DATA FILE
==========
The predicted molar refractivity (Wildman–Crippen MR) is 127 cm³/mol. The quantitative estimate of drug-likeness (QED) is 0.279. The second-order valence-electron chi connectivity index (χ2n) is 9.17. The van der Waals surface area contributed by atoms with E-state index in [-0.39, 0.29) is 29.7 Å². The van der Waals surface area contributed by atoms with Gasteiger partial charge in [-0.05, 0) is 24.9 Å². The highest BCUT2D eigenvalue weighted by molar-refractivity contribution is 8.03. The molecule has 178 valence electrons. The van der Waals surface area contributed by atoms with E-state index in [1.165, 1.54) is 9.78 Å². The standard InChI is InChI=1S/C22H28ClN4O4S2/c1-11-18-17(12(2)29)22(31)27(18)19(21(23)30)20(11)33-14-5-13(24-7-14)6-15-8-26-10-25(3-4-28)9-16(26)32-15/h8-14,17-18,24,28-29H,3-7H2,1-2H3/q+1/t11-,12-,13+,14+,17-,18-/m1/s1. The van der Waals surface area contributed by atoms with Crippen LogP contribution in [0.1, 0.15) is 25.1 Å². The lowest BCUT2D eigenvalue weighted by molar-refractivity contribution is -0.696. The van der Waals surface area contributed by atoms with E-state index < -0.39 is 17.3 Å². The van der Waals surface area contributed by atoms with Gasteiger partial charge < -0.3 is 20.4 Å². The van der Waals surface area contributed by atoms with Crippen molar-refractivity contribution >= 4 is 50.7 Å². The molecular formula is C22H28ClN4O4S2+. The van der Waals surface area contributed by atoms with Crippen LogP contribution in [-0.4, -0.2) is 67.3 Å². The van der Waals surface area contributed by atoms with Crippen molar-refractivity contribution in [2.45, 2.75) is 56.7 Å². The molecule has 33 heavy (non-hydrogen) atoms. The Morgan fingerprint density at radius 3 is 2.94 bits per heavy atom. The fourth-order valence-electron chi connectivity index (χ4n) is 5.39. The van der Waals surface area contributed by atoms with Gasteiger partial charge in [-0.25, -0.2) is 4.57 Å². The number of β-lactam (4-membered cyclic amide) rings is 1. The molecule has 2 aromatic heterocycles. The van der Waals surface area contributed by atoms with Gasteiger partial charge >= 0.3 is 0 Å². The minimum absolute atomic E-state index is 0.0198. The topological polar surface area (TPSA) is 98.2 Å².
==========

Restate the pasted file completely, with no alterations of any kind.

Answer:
The predicted molar refractivity (Wildman–Crippen MR) is 127 cm³/mol. The quantitative estimate of drug-likeness (QED) is 0.279. The second-order valence-electron chi connectivity index (χ2n) is 9.17. The van der Waals surface area contributed by atoms with E-state index in [-0.39, 0.29) is 29.7 Å². The van der Waals surface area contributed by atoms with Gasteiger partial charge in [-0.05, 0) is 24.9 Å². The highest BCUT2D eigenvalue weighted by molar-refractivity contribution is 8.03. The molecule has 178 valence electrons. The van der Waals surface area contributed by atoms with E-state index in [1.165, 1.54) is 9.78 Å². The standard InChI is InChI=1S/C22H28ClN4O4S2/c1-11-18-17(12(2)29)22(31)27(18)19(21(23)30)20(11)33-14-5-13(24-7-14)6-15-8-26-10-25(3-4-28)9-16(26)32-15/h8-14,17-18,24,28-29H,3-7H2,1-2H3/q+1/t11-,12-,13+,14+,17-,18-/m1/s1. The van der Waals surface area contributed by atoms with Crippen LogP contribution in [0.1, 0.15) is 25.1 Å². The lowest BCUT2D eigenvalue weighted by molar-refractivity contribution is -0.696. The van der Waals surface area contributed by atoms with E-state index < -0.39 is 17.3 Å². The van der Waals surface area contributed by atoms with Gasteiger partial charge < -0.3 is 20.4 Å². The van der Waals surface area contributed by atoms with Crippen molar-refractivity contribution >= 4 is 50.7 Å². The molecular formula is C22H28ClN4O4S2+. The van der Waals surface area contributed by atoms with Crippen LogP contribution in [-0.4, -0.2) is 67.3 Å². The van der Waals surface area contributed by atoms with Crippen molar-refractivity contribution in [2.45, 2.75) is 56.7 Å². The molecule has 33 heavy (non-hydrogen) atoms. The Morgan fingerprint density at radius 3 is 2.94 bits per heavy atom. The fourth-order valence-electron chi connectivity index (χ4n) is 5.39. The van der Waals surface area contributed by atoms with Gasteiger partial charge in [-0.25, -0.2) is 4.57 Å². The number of β-lactam (4-membered cyclic amide) rings is 1. The molecule has 2 aromatic heterocycles. The van der Waals surface area contributed by atoms with Gasteiger partial charge >= 0.3 is 0 Å². The minimum absolute atomic E-state index is 0.0198. The topological polar surface area (TPSA) is 98.2 Å².